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20 of 21 people found the following review helpful
Spooky family drama
on 8 December 2011
A family moves to a small village in New Hampshire after the father, Chip Linton, an airline pilot, crashed his plane causing 39 people to die (and 9 to survive). As he will never be able to fly again, they want to make a new start and buy a big, old house, which he starts doing up.
His wife Emily is now the main provider for the family, who also include ten-year old twin daughters Hallie and Garnet. Chip gets obsessed with a small door in the basement that has been bolted down by 39 (!) bolts.
Meanwhile Emily and the girls are making friends with a group of women in the village that call themselves herbalists and all own greenhouses in which they grow exotic plants.
Both Emily and Hallie find them a little too overpowering and don't quite trust them.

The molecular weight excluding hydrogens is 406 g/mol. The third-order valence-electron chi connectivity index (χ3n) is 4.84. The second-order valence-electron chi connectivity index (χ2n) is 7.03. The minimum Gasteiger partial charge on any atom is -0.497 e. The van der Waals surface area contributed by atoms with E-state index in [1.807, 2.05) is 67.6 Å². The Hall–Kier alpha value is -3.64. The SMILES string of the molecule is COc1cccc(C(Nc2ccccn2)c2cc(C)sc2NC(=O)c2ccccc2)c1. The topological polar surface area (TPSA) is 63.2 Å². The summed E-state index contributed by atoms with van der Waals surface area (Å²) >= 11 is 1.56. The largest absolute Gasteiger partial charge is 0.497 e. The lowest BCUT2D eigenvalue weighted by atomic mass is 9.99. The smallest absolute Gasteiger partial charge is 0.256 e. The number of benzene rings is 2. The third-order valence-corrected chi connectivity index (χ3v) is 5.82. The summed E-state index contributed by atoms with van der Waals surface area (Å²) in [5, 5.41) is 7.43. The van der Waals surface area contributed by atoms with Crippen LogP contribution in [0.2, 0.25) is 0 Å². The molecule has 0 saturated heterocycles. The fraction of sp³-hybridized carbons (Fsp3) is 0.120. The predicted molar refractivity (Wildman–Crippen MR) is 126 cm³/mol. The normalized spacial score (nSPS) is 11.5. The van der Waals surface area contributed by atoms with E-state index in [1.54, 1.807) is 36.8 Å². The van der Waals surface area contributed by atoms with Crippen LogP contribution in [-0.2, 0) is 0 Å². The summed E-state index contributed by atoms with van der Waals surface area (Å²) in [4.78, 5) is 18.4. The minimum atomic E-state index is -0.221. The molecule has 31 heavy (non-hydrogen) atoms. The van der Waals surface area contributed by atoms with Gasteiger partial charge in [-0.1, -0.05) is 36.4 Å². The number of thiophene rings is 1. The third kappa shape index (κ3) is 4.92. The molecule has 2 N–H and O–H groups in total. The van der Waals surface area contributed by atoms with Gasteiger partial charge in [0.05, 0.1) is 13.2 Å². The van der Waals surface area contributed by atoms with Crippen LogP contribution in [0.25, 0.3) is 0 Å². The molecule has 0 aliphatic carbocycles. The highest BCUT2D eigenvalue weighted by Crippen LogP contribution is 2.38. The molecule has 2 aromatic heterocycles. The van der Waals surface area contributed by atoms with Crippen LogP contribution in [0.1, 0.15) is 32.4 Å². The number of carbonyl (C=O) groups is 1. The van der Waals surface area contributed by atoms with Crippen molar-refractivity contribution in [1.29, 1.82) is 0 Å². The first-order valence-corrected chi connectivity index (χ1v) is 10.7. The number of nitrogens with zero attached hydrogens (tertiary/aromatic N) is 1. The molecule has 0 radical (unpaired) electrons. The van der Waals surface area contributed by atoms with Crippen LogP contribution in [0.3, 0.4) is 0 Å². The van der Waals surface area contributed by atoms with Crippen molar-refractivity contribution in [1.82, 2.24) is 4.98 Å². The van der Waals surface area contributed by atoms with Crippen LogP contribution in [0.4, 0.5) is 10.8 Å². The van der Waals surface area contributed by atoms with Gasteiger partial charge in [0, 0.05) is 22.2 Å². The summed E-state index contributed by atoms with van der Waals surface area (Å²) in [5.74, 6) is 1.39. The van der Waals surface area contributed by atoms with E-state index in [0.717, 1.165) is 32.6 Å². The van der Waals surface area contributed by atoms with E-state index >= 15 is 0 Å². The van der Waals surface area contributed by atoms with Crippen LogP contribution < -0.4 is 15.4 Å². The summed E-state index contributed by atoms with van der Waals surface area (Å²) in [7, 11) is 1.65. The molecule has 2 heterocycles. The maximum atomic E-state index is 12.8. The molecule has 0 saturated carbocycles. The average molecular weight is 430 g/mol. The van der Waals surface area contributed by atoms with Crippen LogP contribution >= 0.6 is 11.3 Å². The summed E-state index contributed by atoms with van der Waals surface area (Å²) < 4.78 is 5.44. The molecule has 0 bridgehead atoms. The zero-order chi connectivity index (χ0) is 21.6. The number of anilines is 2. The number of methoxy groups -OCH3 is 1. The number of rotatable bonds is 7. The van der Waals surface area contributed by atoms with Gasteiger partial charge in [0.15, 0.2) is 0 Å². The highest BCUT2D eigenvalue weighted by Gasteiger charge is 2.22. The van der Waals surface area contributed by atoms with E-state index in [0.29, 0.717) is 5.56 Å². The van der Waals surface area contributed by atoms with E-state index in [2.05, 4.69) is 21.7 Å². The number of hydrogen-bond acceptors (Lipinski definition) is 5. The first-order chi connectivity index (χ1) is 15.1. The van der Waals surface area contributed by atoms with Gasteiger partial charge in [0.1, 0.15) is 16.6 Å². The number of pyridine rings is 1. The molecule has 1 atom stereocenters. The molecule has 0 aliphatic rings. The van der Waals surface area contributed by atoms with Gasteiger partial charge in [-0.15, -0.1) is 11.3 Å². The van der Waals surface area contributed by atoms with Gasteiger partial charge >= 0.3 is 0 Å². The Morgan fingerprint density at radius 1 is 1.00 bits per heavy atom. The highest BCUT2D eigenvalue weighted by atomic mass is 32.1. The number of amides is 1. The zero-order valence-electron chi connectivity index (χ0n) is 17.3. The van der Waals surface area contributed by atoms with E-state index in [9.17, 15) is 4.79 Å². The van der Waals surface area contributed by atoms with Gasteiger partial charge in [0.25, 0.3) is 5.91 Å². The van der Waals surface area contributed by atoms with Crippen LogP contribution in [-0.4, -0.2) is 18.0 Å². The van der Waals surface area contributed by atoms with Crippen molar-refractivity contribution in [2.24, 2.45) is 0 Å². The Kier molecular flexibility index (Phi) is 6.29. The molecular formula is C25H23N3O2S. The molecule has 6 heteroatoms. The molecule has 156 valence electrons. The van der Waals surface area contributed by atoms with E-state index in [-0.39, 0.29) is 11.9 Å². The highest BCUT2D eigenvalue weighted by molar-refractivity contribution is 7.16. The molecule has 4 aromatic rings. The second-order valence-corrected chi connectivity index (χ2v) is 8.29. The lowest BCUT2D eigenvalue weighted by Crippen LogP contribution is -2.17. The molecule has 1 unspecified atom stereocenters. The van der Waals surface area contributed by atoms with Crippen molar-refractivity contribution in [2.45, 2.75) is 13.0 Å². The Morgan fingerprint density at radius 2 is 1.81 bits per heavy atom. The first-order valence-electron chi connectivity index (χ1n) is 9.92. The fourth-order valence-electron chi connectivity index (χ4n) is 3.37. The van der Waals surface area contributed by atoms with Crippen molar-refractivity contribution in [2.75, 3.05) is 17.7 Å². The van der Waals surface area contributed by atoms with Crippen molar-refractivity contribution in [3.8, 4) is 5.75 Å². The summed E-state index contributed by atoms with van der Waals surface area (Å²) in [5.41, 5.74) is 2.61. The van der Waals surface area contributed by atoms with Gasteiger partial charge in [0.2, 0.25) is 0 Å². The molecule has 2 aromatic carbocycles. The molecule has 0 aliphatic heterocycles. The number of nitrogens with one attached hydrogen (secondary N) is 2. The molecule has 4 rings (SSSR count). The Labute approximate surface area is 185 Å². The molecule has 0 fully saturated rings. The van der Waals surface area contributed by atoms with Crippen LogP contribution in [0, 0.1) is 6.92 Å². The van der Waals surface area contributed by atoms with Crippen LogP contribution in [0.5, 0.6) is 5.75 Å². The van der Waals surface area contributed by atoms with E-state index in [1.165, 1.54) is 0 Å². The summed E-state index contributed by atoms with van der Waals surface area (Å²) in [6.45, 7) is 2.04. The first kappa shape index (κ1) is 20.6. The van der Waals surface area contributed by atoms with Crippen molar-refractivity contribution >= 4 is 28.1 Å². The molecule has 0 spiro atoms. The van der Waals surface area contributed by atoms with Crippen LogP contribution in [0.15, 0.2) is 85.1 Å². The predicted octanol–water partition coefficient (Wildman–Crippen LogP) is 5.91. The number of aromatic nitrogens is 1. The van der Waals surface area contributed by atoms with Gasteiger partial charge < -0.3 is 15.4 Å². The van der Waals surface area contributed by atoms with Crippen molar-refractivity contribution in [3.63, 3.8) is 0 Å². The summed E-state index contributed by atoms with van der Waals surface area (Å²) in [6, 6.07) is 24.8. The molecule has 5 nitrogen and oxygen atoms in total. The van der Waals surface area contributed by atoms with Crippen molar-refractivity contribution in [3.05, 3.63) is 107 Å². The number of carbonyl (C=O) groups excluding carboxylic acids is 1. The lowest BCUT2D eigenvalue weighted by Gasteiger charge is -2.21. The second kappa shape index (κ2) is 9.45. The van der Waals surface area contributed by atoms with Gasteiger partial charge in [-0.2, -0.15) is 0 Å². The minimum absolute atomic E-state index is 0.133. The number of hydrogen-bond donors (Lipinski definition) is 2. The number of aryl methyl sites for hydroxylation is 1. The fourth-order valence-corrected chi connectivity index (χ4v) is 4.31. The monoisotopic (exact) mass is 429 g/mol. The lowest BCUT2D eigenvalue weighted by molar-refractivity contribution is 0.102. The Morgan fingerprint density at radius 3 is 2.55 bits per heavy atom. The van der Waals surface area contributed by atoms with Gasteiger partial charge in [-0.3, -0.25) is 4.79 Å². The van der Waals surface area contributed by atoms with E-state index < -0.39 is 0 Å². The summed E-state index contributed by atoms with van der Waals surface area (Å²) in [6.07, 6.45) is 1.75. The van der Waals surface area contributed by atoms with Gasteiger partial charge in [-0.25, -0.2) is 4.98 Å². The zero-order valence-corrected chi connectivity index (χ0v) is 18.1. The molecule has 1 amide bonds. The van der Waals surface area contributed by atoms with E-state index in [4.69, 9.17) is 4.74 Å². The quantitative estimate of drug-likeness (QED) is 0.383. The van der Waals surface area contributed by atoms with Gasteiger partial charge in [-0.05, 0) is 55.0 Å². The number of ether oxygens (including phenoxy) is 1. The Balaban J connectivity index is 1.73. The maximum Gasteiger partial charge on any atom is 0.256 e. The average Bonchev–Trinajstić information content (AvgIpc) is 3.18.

Chip is losing his grip on reality when he starts seeing some of the people that died in the crash who are now demanding dangerous actions from him.
Is Emily right to worry about the lovely old ladies with their biscuits and other bakes? Is Chip losing it completely, or are there really ghosts in the house?
I very much enjoyed this book! That basement door gave me the creeps, and that was right at the beginning of the book. Add a small community with strange women forcing biscuits and other foods on the family and teaching the twins how to use the herbs they grow... All very oppressing and intriguing at the same time.
I liked it that the book was not overly supernatural. Most or all that happened could be explained away without referring to ghosts, magic, or witchcraft. Only near the end, the reader finds out whether "normal" explanations can account for all that happens. In that respect, it different a lot from the book's cover-sake, Her Fearful Symmetry, in
The ending was ... interesting and not quite as I had expected. After thinking about this, the ending was in fact more intriguing than the ending I had been hoping for.